Positively Convex Modules and Ordered Normed Linear Spaces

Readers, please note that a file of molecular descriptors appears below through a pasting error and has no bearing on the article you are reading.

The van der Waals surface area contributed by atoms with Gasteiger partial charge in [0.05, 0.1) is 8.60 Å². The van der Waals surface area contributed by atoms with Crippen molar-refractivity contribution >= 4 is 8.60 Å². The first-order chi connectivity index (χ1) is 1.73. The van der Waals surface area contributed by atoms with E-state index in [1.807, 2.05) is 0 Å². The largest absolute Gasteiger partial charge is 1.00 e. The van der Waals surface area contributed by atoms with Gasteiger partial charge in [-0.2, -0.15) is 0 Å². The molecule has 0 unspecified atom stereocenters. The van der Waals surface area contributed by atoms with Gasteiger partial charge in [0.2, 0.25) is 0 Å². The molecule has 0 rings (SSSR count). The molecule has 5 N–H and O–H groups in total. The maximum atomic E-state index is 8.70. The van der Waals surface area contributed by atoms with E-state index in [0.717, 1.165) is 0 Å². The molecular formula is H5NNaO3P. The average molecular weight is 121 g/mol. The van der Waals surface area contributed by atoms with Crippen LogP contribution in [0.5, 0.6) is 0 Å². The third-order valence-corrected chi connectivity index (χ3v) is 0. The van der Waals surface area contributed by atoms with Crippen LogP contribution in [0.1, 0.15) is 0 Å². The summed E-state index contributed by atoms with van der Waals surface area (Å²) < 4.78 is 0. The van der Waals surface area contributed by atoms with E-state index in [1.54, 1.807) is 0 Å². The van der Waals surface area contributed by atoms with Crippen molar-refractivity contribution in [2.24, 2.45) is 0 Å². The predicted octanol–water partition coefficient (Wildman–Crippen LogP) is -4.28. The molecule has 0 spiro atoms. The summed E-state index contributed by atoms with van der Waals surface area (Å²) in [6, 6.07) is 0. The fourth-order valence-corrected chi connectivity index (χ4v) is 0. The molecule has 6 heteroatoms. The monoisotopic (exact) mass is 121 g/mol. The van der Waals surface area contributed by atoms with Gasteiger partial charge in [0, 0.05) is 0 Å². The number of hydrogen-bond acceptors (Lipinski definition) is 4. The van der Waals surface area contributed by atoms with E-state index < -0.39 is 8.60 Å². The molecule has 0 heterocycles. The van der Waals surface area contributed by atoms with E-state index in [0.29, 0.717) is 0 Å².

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Journal of Convex Analysis Volume 10 (2003), No. 1, 109–127 Positively Convex Modules and Ordered Normed Linear Spaces Dieter Pumpl¨un Fachbereich Mathematik, FernUniversit¨at,58084 Hagen, Germany [email protected] Dedicated to Harald Holmann on the occasion of his 70th birthday Received October 11, 2001 A positively convex module is a non-empty set closed under positively convex combinations but not necessarily a subset of a linear space. Positively convex modules are a natural generalization of positively convex subsets of linear spaces. Any positively convex module has a canonical semimetric and there is a universal positively aáne mapping into a regularly ordered normed linear space and a universal completion. 2000 Mathematics Subject Classiﬁcation: 52A05, 52A01, 46B40, 46A55 1. Introduction In the following all linear spaces will be real. If E is a linear space ordered by a proper cone C; E = C C, and normed by a Riesz norm with respect to C, the positive part of the unit ball− O(E), i.e. O(E) C, is a typical example of a positively convex set or module. Actually any positively\ convex set or module i.e. any non-empty set P closed under positively convex operations, is an aáne quotient of such a positive part of a unit ball. Positively convex modules are natural generalizations of positively convex sets, the postulate that they are subsets of some linear space is dropped. Special positively convex sets play an important part in the theory of order-unit Banach spaces as so-called “universal capsÔ (cp. [21], §9) and also as generators of the topology of locally solid ordered topological linear spaces and the theory of Riesz seminorms (cp. [21], §6). In [9] it is proved that there is a functorial connection between the theory of positively (countably) convex sets or modules and the theory of regularly ordered Banach spaces, i.e. ordered by a Riesz norm. To investigate this relation and to give a more explicit description Wickenh¨auserin [20] introduced a semimetric for positively convex modules. In [4] Kemper expressed this semimetric by the seminorm of the positively convex module. These results improved the description of the universal regularly ordered normed linear space generated by a positively convex module somewhat but the situation has been far from satisfactory compared with the results for other types of convex sets (cf. [1], [10], [11], [12], [16], [14], [15]). In §2 of this paper the semimetric of a positively convex module is introduced and dis- cussed. §3 contains the functorial connection between positively convex modules and ordered linear spaces and the characterization of preseparated positively convex modules. ISSN 0944-6532 / $ 2.50 c Heldermann Verlag 110 D. Pumpl¨un/ Positively Convex Modules and Ordered Normed Linear Spaces The positive part of the unit ball of a regularly ordered normed linear space induces a canonical functor to the category of positively convex modules. In §4 it is shown that, vice versa, any positively convex module generates a universal regularly ordered normed linear space and a universal positively aáne morphism into the positive part of the unit ball of this space. This leads to a discussion of complete positively convex modules and positively superconvex modules in §5 where also the existence of a universal completion is proved. 2. The semimetric In the following all linear spaces considered will be real. A positively convex set X in a linear space E is a non-empty subset of E closed under positively convex operations i.e. n n xi X; 1 i n, and «i 0; «i 1 implies «ixi X.A positively convex 2 ´ ´ ≥ i=1 ´ i=1 2 operation may be described as an elementP of the set ΩPpc := «Ý «Ý = («1;:::;«n); n n f j 2 N;«i 0; 1 i n, and «i 1 . This leads to the following natural generalization. ≥ ´ ´ i=1 ´ g P Deﬁnition 2.1. (cf. [4], [5], [9], [13], [16]): A positively convex module P is a non-empty n set together with a family of mappings« ÝP : P P; «Ý = («1;:::;«n) Ωpc. In addition, with the notation −! 2 n «ipi :=« ÝP (p1; : : : ; pn) i=1 X for p P; 1 i n, the following equations have to be satisﬁed: i 2 ´ ´ n (PC1) ®ikpi = pk; i=1 X p P; 1 i n, and ® the Kronecker symbol, 1 i; k n. i 2 ´ ´ ik ´ ´ n m n (PC2) «i ¬ikpk = 0 «i¬ik1 pk; i=1 Àk Ki ! k=1 i=1 X X2 X kXKi B 2 C @ A n where («1;:::;«n); (¬ik k Ki) Ωpc; 1 i n; pk P , for k Ki. Moreover, j 2 2 ´ ´ 2 2 i=1 n S Ki = Nm = k 1 k m and in the “sumÔ ¬ikpk the summands are supposed i=1 f j ´ ´ g k K 2 i toS be written in the natural oder of the k's. P A number of computational rules follow from these equations (cf. [9], [10]), e.g. the fact n that «ipi is not changed by adding or omitting summands with zero coeácients. Hence, i=1 (PC2)P takes the more simple form n m m n «i ¬ikpk = «i¬ik pk: i=1 À ! À i=1 ! X Xk=1 Xk=1 X D. Pumpl¨un/ Positively Convex Modules and Ordered Normed Linear Spaces 111 Obviously, any convex set, which will always mean a positively convex subset in some linear space, is a positively convex module. Any positively convex module is a convex module (cp. [16]), the converse does not hold, because any positively convex module n contains a zero element 0 := 0pi. However, every absolutely convex module ([10], [14]) i=1 is a positively convex module,P as is any cone or convex set in a linear space containing the orgin. A familiar example of positively convex sets are the universal caps of cones in functional analysis ([21]). If P1;P2 are positively convex modules a mapping f : P1 P2 is called a morphism or a positively aáne mapping if −! n n f «ixi = «if(xi) À i=1 ! i=1 X X holds for any (« ;:::;« ) Ω and any x P; 1 i n. This deﬁnes the category 1 n 2 pc i 2 ´ ´ PC of positively convex modules with forgetful functor U : PC Set. For any X (X) ! 2 Set; ∆(R+ ) := h h : X R+, support of h ﬁnite and h(x) 1 ; R+ := f j −! x ´ g t t R; t 0 , is the free positively convex module generatedP by X. ([9], [10]). f j 2 ≥ g + U: PC Set is algebraic. It is the Eilenberg-Moore category of the category Vec1 of −! + regularly ordered normed linear spaces where ∆ : Vec1 Set is the forgetful functor with ∆(E) := x x E; x 0; x 1 ([4], [9]). −! f j 2 ≥ k k ´ g Deﬁnition 2.2. (cf. [4], [20]): For a positively convex module P and x; y P one deﬁnes 2 d (x; y) := inf « ¬ > 0; « > 0 and there are a; u; v P and P f 2¬ j 2 ®; " R+ with «+¬; ®+¬; "+¬ 1 and «a+¬x = ®u+¬y; «a+¬y = "v+¬x . 2 ´ g dP is called the semimetric of P (cf. 2.3). If it is obvious to which P the semimetric belongs the index is often omitted. P PC is called a metric positively convex module 2 if dP is a metric. This semimetric was ﬁrst introduced by Wickenh¨auserin [20], 9.2 in the following form dW (x; y) = inf « 0 « 2 and there are a; u; v P and n N n 3 with 1 xf+ j« a ´= 1 y´+ 1 v; 1 y + « a = 1 x + 12u . 2 ≥ n n n 2 n n n 2 g This form proved to be not very well suited for computations. A straightforward argument shows that 1 d (x; y) = d (x; y): P 2 W In [4], Kemper expressed dW (x; y) by the seminorm of positively convex modules (cf. [9]), a form which still presented considerable diáculties in describing the so-called comparison + functor ([9]) from PC to Vec1 . This functor will be investigated in §4. Proposition 2.3. ([4], [16], [20]): (i) For any positively convex module P , dP is a semimetric with 0 dP (x; y) 1 and d (x; 0) x ; x; y P , where denotes the seminorm of P´([9]). ´ P ´ k k 2 k£k 112 D. Pumpl¨un/ Positively Convex Modules and Ordered Normed Linear Spaces (ii) Let x ; y P; 1 i n; P PC and (λ ; : : : ; λ ) Ω then i i 2 ´ ´ 2 1 n 2 pc n n n d λ x ; λ y λ d (x ; y ): P i i i i ´ i P i i À i=1 i=1 ! i=1 X X X (iii) for x; y P; P PC and 0 λ 1 2 2 ´ ´ dP (λx, λy) = λdP (x; y): (iv) If f : P P is a morphism in PC then 1 −! 2 d (f(x); f(y)) d (x; y); 2 ´ 1 if di(£; £) is the semimetric of Pi; i = 1; 2. Proof. (i): 2.2 implies that dP (x; y) is symmetric. In [20] 0 dP (x; y) 1 was shown. 1 1 1 1 1 ´ ´ One takes « = 2− ; ¬ = 4− ; ® = " = 2− ; a = 2− x + 2− y; u = x and v = y. In order to show the triangle inequality for x; y; z P , we may assume d (x; z) + d (z; y) < 1. 2 P P Hence, dP (x; z) < 1 and dP (z; y) < 1 follows and there are equations «1a1 + ¬1x = ®1u1 + ¬1z «1a1 + ¬1z = "1v1 + ¬1x «2a2 + ¬2z = ®2u2 + ¬2y «2a2 + ¬2y = "2v2 + ¬2z 1 1 with dP (x; z) «1(2¬1)− < 1; dP (z; y) «2(2¬2)− < 1.